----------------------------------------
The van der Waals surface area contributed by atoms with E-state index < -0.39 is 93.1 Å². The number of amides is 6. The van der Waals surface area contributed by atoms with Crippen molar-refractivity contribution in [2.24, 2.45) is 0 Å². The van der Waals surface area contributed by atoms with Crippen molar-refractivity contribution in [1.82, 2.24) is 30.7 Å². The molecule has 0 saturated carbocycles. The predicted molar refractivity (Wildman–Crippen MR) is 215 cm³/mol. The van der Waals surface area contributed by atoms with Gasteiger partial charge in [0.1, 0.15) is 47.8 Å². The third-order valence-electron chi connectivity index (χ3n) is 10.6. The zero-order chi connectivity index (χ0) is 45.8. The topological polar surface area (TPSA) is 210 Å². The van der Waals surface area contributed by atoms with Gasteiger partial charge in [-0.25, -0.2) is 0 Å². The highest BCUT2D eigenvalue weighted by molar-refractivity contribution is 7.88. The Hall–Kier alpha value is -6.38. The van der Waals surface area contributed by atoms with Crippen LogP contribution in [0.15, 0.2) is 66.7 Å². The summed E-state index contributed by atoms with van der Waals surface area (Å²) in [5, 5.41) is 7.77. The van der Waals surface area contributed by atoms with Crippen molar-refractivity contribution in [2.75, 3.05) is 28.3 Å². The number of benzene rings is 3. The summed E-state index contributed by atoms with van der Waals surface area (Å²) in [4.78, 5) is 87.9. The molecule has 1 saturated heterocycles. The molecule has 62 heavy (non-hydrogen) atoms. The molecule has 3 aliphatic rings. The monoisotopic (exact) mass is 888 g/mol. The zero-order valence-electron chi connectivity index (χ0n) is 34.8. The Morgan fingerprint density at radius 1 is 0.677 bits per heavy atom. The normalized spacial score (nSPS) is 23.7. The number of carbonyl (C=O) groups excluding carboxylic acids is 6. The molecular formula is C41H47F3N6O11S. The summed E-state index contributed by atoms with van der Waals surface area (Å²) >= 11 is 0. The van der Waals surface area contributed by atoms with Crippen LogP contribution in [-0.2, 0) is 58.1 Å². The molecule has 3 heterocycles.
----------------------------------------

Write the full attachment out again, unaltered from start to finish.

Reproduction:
The van der Waals surface area contributed by atoms with E-state index < -0.39 is 93.1 Å². The number of amides is 6. The van der Waals surface area contributed by atoms with Crippen molar-refractivity contribution in [2.24, 2.45) is 0 Å². The van der Waals surface area contributed by atoms with Crippen molar-refractivity contribution in [1.82, 2.24) is 30.7 Å². The molecule has 0 saturated carbocycles. The predicted molar refractivity (Wildman–Crippen MR) is 215 cm³/mol. The van der Waals surface area contributed by atoms with Gasteiger partial charge in [0.1, 0.15) is 47.8 Å². The third-order valence-electron chi connectivity index (χ3n) is 10.6. The zero-order chi connectivity index (χ0) is 45.8. The topological polar surface area (TPSA) is 210 Å². The van der Waals surface area contributed by atoms with Gasteiger partial charge in [-0.25, -0.2) is 0 Å². The highest BCUT2D eigenvalue weighted by molar-refractivity contribution is 7.88. The Hall–Kier alpha value is -6.38. The van der Waals surface area contributed by atoms with Crippen LogP contribution in [0.15, 0.2) is 66.7 Å². The summed E-state index contributed by atoms with van der Waals surface area (Å²) in [5, 5.41) is 7.77. The van der Waals surface area contributed by atoms with Crippen molar-refractivity contribution in [2.75, 3.05) is 28.3 Å². The number of benzene rings is 3. The summed E-state index contributed by atoms with van der Waals surface area (Å²) in [4.78, 5) is 87.9. The molecule has 1 saturated heterocycles. The molecule has 62 heavy (non-hydrogen) atoms. The molecule has 3 aliphatic rings. The monoisotopic (exact) mass is 888 g/mol. The zero-order valence-electron chi connectivity index (χ0n) is 34.8. The Morgan fingerprint density at radius 1 is 0.677 bits per heavy atom. The normalized spacial score (nSPS) is 23.7. The number of carbonyl (C=O) groups excluding carboxylic acids is 6. The molecular formula is C41H47F3N6O11S. The summed E-state index contributed by atoms with van der Waals surface area (Å²) >= 11 is 0. The van der Waals surface area contributed by atoms with Crippen LogP contribution in [-0.2, 0) is 58.1 Å². The molecule has 3 heterocycles.